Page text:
‘Judges are to stay out of politics,’ said Judge Mojapelo, summing up the situation under SA’s law and judicial ethics. They are ‘only permitted to pronounce on the legal and constitutional boundaries that may apply to those politics. When called upon to pronounce, they do so on the basis of the constitution and the law and not on the bais of any preconceived notions – not even religion – however committed to those notions. That is what the constitution and their oaths or affirmation binds them to.’
A number of cases heard by the SA courts illustrated how easy it is for judges to find themselves presiding in matters that raise international relations and policy, he said.
But ironically, some dramatic remarks made by the CJ in response to his reported comments at the webinar won even more coverage than the original statements, and some of these were included as part of the complaints.
Stressing that he would never apologise for his remarks at the webinar, he said, ‘Even if 50 million people can march every day for the next 10 years for me to retract or apologise for what I said, I will not do it. … there will therefore be no retraction, there is nothing to retract. There will be no apology. … I will not apologise for anything. … If I perish, I perish.’
Judge Mojapelo said these comments ‘exuded a self-righteous view’ even though judges had a duty ‘to publicly accept their own peer review process … and to strengthen its credibility.’
He found that several of the original complaints against the CJ had been ‘established’. These included contravention of the code of conduct by involvement in extrajudicial activities incompatible with confidence in and the impartiality of judges, as well as failure to respect the separation of power.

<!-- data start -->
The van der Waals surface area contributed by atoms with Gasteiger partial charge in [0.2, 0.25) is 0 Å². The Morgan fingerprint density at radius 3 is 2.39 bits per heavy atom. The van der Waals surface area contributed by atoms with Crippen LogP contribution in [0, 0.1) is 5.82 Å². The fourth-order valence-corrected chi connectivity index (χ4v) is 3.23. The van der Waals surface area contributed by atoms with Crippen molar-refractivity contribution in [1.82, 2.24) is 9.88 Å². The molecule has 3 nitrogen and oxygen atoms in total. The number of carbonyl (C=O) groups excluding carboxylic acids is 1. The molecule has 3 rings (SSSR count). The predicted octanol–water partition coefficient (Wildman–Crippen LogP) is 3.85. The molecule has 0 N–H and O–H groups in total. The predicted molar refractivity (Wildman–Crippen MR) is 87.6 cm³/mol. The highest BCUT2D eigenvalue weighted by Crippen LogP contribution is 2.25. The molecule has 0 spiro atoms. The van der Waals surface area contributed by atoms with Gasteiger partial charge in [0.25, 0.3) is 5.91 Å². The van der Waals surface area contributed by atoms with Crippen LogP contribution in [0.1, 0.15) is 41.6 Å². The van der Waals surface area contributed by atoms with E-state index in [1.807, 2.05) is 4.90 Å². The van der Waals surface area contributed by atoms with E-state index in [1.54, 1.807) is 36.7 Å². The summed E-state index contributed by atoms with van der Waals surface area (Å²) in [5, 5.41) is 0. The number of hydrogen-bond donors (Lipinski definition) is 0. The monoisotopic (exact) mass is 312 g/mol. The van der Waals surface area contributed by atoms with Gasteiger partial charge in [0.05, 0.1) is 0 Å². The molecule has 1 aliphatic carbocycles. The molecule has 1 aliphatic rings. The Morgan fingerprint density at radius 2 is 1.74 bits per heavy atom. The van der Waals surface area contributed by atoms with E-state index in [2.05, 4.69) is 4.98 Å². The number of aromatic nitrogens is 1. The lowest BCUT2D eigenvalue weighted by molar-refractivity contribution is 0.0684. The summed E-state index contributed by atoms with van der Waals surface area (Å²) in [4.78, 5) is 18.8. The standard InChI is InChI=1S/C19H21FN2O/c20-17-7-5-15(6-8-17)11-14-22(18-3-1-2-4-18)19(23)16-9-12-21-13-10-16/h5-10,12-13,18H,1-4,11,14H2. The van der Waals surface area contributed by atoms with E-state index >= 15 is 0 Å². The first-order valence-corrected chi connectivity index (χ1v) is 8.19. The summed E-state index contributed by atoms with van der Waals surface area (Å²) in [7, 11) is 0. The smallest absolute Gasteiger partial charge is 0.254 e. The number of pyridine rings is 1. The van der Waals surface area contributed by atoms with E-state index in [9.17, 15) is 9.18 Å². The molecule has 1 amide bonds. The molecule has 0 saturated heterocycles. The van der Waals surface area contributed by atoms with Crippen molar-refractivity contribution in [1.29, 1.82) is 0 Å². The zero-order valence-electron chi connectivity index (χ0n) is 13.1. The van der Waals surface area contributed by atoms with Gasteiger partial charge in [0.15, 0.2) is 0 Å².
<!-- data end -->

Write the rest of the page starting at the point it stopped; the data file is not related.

He must now apologise and issue a retraction as laid down by the decision. That retraction states his unconditional apology for becoming involved in political controversy through his remarks at the webinar. It ‘unreservedly’ retracts the statement about refusing to apologise even if 50 million people were to march for him to do so. And it requires him to reaffirm his recognition of the authority of the JSC and its conduct committee ‘to decide on any complaint of alleged judicial misconduct against me and all judges’ in SA.
The CJ is to read this apology within 10 days at a meeting of the constitutional court judges and then release a signed copy to the media.
Quite how the CJ will respond is unclear, but given his adamant comment that he will never apologise, some legal commentators have predicted a ‘crisis’ is imminent. What makes the matter even more delicate is that a number of allegations have recently been made claiming that some judges have taken bribes to advance the political career of former President, Jacob Zuma. Critics of the judiciary, many of them supporters of Zuma, are increasingly vocal and it is a time when good, strong judicial leadership is needed – rather than divisions, or any further ‘crisis’.